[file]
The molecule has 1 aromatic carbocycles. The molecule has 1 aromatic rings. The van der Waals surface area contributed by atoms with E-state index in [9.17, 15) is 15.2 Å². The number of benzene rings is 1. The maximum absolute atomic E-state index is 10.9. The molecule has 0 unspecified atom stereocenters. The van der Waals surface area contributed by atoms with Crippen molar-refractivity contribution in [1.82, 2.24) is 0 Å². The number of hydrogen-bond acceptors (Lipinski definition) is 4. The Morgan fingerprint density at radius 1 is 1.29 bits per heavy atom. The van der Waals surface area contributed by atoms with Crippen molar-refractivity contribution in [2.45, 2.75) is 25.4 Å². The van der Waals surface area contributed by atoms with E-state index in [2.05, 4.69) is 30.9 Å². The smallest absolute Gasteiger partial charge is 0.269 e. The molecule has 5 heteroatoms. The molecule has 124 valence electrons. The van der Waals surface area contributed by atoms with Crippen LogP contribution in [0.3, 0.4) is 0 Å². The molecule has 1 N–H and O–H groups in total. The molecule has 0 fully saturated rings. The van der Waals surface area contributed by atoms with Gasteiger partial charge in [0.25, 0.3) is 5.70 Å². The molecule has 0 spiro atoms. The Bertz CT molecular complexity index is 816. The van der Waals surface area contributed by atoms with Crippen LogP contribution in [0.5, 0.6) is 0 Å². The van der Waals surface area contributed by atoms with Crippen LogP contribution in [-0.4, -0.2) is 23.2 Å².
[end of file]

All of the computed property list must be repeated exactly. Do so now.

The molecule has 1 aromatic carbocycles. The molecule has 1 aromatic rings. The van der Waals surface area contributed by atoms with E-state index in [9.17, 15) is 15.2 Å². The number of benzene rings is 1. The maximum absolute atomic E-state index is 10.9. The molecule has 0 unspecified atom stereocenters. The van der Waals surface area contributed by atoms with Crippen molar-refractivity contribution in [1.82, 2.24) is 0 Å². The number of hydrogen-bond acceptors (Lipinski definition) is 4. The Morgan fingerprint density at radius 1 is 1.29 bits per heavy atom. The van der Waals surface area contributed by atoms with Crippen molar-refractivity contribution in [2.45, 2.75) is 25.4 Å². The van der Waals surface area contributed by atoms with E-state index in [2.05, 4.69) is 30.9 Å². The smallest absolute Gasteiger partial charge is 0.269 e. The molecule has 5 heteroatoms. The molecule has 124 valence electrons. The van der Waals surface area contributed by atoms with Crippen LogP contribution in [0.3, 0.4) is 0 Å². The molecule has 1 N–H and O–H groups in total. The molecule has 0 fully saturated rings. The van der Waals surface area contributed by atoms with Gasteiger partial charge in [0.25, 0.3) is 5.70 Å². The molecule has 0 spiro atoms. The Bertz CT molecular complexity index is 816. The van der Waals surface area contributed by atoms with Crippen LogP contribution in [0.5, 0.6) is 0 Å². The van der Waals surface area contributed by atoms with Crippen LogP contribution in [-0.4, -0.2) is 23.2 Å².